What is so special about the Icelandic horse?
“You can go up to an Icelandic horse in the field and it’s friendly and curious. In the barn when saddling up it remains calm. You never have to tie it so that it will stay still for you. Then you get on the horse and the minute you head out it becomes alert and energetic and willing. It’s like it’s saying: ‘Ok lady, I’m taking you for this ride. I’ve got it. Just let me go.’ The horse is part of its environment and you sense the difference. It’s the way they’re bred and brought up, semi-feral. They’re let out into mountains for months at a time to forage on their own. They’re not coddled like pets. It does something to their brains which makes them smart – they’re allowed to be horses.”
Can anyone ride an Icelandic horse?
“Icelandic horses have a very willing spirit. All the gaits make them easy to ride from A to B in a safe way. Then you realise that it’s complicated to have these gaits and that there’s a lot to learn, so much that I will never learn everything in my lifetime. But it’s ok because I can get a lot out of it without being an expert horse woman.”
You speak of you and your friends who ride at Þingeyrar as “converts”. Could you explain?
“We all have our own story of riding big horses and having a hard time with it because all of us went back to riding in our middle age – and one of the women went back at 59! Each friend had their own way of discovering the Icelandic horse and then they never went back to other horses. I have a history with Thoroughbreds, big muscular horses, but when I started riding Icelandics, that was it, we were converts! Now I feel nervous on other horses, actually.”
You write that your favourite gait is canter. Why is that?
“A smooth tölt is great but when I was a horse-crazy young girl I just wanted to canter in the meadows; but then it ended up being the tussocks of Iceland! It feels really smooth to me and I rarely lose my seat. I’d lose my seat a lot on a big horse so I just never wanted to canter them a lot. When I tried flying pace on an Icelandic it wasn’t on purpose. I didn’t know what was going on. It doesn’t feel like anything else. It feels like flying.”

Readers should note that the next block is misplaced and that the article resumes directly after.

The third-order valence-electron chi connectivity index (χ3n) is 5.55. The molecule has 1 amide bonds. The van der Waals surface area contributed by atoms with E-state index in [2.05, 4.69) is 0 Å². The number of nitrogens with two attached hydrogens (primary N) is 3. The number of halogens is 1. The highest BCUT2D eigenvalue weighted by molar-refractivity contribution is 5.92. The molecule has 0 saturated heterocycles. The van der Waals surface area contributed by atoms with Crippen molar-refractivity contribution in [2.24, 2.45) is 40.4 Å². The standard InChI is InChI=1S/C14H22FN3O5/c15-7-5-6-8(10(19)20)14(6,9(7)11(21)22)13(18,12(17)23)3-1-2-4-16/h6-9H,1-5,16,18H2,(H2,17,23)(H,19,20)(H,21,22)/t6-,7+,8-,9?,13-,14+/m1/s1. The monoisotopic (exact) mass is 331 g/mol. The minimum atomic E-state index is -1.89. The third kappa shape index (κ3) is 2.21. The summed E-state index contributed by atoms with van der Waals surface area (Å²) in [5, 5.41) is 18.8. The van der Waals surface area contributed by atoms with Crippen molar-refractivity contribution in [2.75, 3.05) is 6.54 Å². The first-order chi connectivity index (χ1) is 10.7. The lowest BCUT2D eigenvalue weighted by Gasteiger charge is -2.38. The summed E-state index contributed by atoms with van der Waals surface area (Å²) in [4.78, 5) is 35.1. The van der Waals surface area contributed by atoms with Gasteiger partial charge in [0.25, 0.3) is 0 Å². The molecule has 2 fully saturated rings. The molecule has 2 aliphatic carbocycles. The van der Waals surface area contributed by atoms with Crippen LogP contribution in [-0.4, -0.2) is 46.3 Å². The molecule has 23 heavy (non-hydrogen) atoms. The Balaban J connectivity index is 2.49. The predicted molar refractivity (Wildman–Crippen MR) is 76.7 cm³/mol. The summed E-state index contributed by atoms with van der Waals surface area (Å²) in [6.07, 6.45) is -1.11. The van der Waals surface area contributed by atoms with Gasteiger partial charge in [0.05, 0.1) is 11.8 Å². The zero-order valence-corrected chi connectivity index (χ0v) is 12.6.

How is riding in Iceland therapeutic to you?
“When you’re trekking, everything in your mind is really centered on the immediacy of the moment: the path in front of you, the gait of your horse, your seat. But you’re not really thinking about yourself, you’re totally immersed in the ride. When you are that involved in a moment it brings a sense of peace and harmony. In a good way, you lose yourself by being in the moment. Others feel this way when they’re surfing, or skiing up in the mountains. Also, the sense of being outdoors. There’s birdsong and dogs barking and all this orchestra of sound and the northern part of Iceland calls to me. There’s a desolate beauty in the vastness and in the summer there’s gorgeous light.”
What do you take away from the experience of riding in Iceland?
“It’s just amazing being with the horse in its natural environment and being surrounded by horses. It brings a sense of freedom – which is the closest word to describe what I and everyone else was experiencing. And in this group of women we have made friendships that are going to stay with us for a long time after we come home.”
Wild Horses of the Summer Sun – A Memoir of Iceland by Tory Bilski was published by Pegasus Books (New York) in May 2019, and by Murdoch Books in the UK, Australia, and New Zealand. It will also be published and translated in Germany and the Netherlands. It’s available on Amazon, Barnes & Nobles, Waterstones, Foyles, Penninn Eymundsson, and bookstores everywhere.
Text: Eygló Svala Arnarsdóttir. Photos courtesy of Tory Bilski.